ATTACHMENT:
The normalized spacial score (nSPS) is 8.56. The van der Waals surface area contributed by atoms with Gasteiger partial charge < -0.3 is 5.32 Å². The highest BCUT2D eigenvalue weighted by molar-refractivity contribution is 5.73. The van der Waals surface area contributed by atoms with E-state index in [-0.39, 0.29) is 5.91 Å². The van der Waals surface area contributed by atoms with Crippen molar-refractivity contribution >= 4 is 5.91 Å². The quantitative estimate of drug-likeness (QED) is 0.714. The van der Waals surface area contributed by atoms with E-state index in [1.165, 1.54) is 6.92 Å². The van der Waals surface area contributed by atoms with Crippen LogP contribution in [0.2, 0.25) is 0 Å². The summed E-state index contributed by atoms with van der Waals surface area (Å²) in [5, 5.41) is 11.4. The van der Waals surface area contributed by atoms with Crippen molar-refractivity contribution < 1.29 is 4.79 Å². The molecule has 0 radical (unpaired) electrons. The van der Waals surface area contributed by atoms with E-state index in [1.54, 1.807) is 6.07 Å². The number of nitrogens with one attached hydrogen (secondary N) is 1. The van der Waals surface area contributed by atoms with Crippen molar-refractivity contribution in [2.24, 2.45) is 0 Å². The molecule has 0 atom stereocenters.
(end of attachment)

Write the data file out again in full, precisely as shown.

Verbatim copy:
The normalized spacial score (nSPS) is 8.56. The van der Waals surface area contributed by atoms with Gasteiger partial charge < -0.3 is 5.32 Å². The highest BCUT2D eigenvalue weighted by molar-refractivity contribution is 5.73. The van der Waals surface area contributed by atoms with E-state index in [-0.39, 0.29) is 5.91 Å². The van der Waals surface area contributed by atoms with Crippen molar-refractivity contribution >= 4 is 5.91 Å². The quantitative estimate of drug-likeness (QED) is 0.714. The van der Waals surface area contributed by atoms with E-state index in [1.165, 1.54) is 6.92 Å². The van der Waals surface area contributed by atoms with Crippen LogP contribution in [0.2, 0.25) is 0 Å². The summed E-state index contributed by atoms with van der Waals surface area (Å²) in [5, 5.41) is 11.4. The van der Waals surface area contributed by atoms with Crippen molar-refractivity contribution < 1.29 is 4.79 Å². The molecule has 0 radical (unpaired) electrons. The van der Waals surface area contributed by atoms with E-state index in [1.54, 1.807) is 6.07 Å². The number of nitrogens with one attached hydrogen (secondary N) is 1. The van der Waals surface area contributed by atoms with Crippen molar-refractivity contribution in [2.24, 2.45) is 0 Å². The molecule has 0 atom stereocenters.